Roosters Don’t Lay Eggs: The Unavoidable Cruelty of Yard Hens

“Everything that we see is a shadow cast by that which we do not see.” ~ Martin Luther King, Jr.

The Sweet Life Of A Yard Hen

Yard hens are all the rage these days. My friends, some of the gardening blogs I follow, the farmer from whom I get some of my veggies all keep these ‘girls’ for their eggs, to till soil, even rid gardens of insect pests. It’s not a stretch to say these chickens have it pretty good, that their welfare is sound. In general, they are cared for, protected from harm, and live long, natural lives rather than the punctuated months they might suffer within industrial conditions.

Descendants of the Red Junglefowl of Asia, chickens as we now know them were first domesticated thousands of years ago. In those times, domestication of an animal was done out of necessity — it was literally life and death for the clans of Homo sapiens. In the event eggs could not be collected for food, flesh and organs of these birds could conveniently be cooked and eaten. It’s easier to catch and eviscerate a living animal who trusts you than it is to hunt one who doesn’t. Domestic ‘food’ could be packed up and taken when forced to move on, ensuring survival of our own species in difficult times.

These are hardly difficult times.

Yard hens in the 21st century are the consumer’s response to animal welfarism and a more healthy egg. It is a step closer to nature when a hen lives her natural, stress-free life, eating a diet of plants and insects and pastured to roam free and socialize with other chickens. She is healthier overall and therefore produces better, healthier eggs — her ‘product.’ Whereas industry settled into clipped beaks, crammed battery cages, and shortened, miserable lives to ensure a safe, profitable product for human consumption, yard hens — like Romani above — were the answer to improved animal welfare and tastier eggs.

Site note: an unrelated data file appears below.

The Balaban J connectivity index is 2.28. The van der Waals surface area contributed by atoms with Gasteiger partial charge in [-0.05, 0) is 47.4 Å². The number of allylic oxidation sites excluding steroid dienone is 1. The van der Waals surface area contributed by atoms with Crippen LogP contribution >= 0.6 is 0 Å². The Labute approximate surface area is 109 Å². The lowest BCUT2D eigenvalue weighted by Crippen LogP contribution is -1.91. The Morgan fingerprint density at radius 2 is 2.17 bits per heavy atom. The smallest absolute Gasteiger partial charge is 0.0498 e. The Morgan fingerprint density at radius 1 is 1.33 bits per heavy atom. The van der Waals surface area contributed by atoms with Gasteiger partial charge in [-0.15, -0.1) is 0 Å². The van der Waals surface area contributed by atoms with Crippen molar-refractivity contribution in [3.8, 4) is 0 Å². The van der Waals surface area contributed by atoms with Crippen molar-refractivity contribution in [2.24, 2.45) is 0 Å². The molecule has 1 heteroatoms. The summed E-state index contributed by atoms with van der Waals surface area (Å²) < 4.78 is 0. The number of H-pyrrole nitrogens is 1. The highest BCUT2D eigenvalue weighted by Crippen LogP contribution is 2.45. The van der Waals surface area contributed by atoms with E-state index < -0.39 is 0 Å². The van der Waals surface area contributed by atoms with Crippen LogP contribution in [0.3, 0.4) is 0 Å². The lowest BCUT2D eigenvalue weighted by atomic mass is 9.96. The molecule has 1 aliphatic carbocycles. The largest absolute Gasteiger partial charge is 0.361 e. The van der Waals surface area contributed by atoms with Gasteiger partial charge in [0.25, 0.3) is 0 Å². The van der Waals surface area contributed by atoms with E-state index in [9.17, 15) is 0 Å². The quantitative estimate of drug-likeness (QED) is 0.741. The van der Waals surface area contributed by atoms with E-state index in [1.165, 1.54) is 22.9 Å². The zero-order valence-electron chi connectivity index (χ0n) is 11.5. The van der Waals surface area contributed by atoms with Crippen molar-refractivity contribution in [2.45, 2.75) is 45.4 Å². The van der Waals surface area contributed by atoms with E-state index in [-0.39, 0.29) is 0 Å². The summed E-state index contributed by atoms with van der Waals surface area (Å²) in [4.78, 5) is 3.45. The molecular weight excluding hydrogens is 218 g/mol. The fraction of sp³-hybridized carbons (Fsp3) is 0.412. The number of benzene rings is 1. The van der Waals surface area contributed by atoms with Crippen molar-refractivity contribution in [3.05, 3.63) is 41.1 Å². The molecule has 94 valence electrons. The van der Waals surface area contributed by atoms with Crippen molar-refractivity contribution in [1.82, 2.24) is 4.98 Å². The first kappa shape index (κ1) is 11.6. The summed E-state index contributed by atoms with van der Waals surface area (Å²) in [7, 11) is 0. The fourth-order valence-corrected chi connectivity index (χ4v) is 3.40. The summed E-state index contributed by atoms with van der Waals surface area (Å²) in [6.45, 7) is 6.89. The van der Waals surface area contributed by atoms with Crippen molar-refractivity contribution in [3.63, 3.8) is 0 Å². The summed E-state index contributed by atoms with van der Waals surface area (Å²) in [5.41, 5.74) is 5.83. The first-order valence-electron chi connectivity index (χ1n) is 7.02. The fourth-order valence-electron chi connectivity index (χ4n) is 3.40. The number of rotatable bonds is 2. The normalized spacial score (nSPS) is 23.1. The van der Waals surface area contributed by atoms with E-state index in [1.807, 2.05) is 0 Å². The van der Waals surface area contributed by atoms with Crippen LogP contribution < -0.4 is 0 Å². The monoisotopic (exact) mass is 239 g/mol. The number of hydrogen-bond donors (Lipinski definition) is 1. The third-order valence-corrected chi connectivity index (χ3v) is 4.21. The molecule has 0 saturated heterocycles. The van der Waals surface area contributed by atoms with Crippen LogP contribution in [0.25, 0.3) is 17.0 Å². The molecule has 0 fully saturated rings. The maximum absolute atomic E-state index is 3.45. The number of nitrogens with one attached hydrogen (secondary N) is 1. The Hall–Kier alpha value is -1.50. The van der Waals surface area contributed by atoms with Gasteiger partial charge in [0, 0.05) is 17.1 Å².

There will be no argument here that the yard hen pictured above lives a better life than her industrial cousins, given what and who I know about her.

But…where have all the roosters gone?

How The Other Half (Barely) Lives

Scramble an egg for breakfast or make a pecan pie with yard eggs. Are you picturing a happy rooster who made it happen? Probably not.

For the billions of hens born into industrial egg-laying business, millions of those get to stretch their wings at family farms and in backyard flocks instead. The sole purpose of the hen is egg production, those regular reproductive incubators in which would-be embryos would otherwise grow. Humans then collect the eggs to consume this mucus as food, use the protein as a binder for baking. The hens don’t seem to mind our taking their eggs; they are quite trained to it. Certainly some roosters — and their sperm — were involved in creating this machine, but a hen is usually what is imagined when thinking of the egg.

Perhaps it’s silly to state the obvious here: roosters don’t lay eggs. It’s an important distinction, because it lays way for an uncomfortable fact about genetics. Sex is a 50/50 game, assigned by genetics, not by the people who ‘create’ chickens in the lab, the way it is done anymore. The sad truth is that for every female chicken hatched, there is at least one male that also comes into existence.

Hens lay eggs, but, sadly, rooster’s don’t.

The Story of ‘Romano’

At egg hatching in the industrial world, Romani will find herself hand-sorted apart from a male (Romano) since she is the money-maker. She will be be sold for egg-laying operations, factories, mom-and-pop farms, feed stores, and individuals like you and me. Romano, on the other hand, will be tossed aside. His future is one of painful suffocation or grinding alive, the industry standard depending upon the facility, and either way, his flesh will be converted into pet food or trash. He is just days old when his life ends.

This is fact, an unintended but necessary consequence thanks to humans who consume eggs.


Hen’s purpose = lay eggs for humans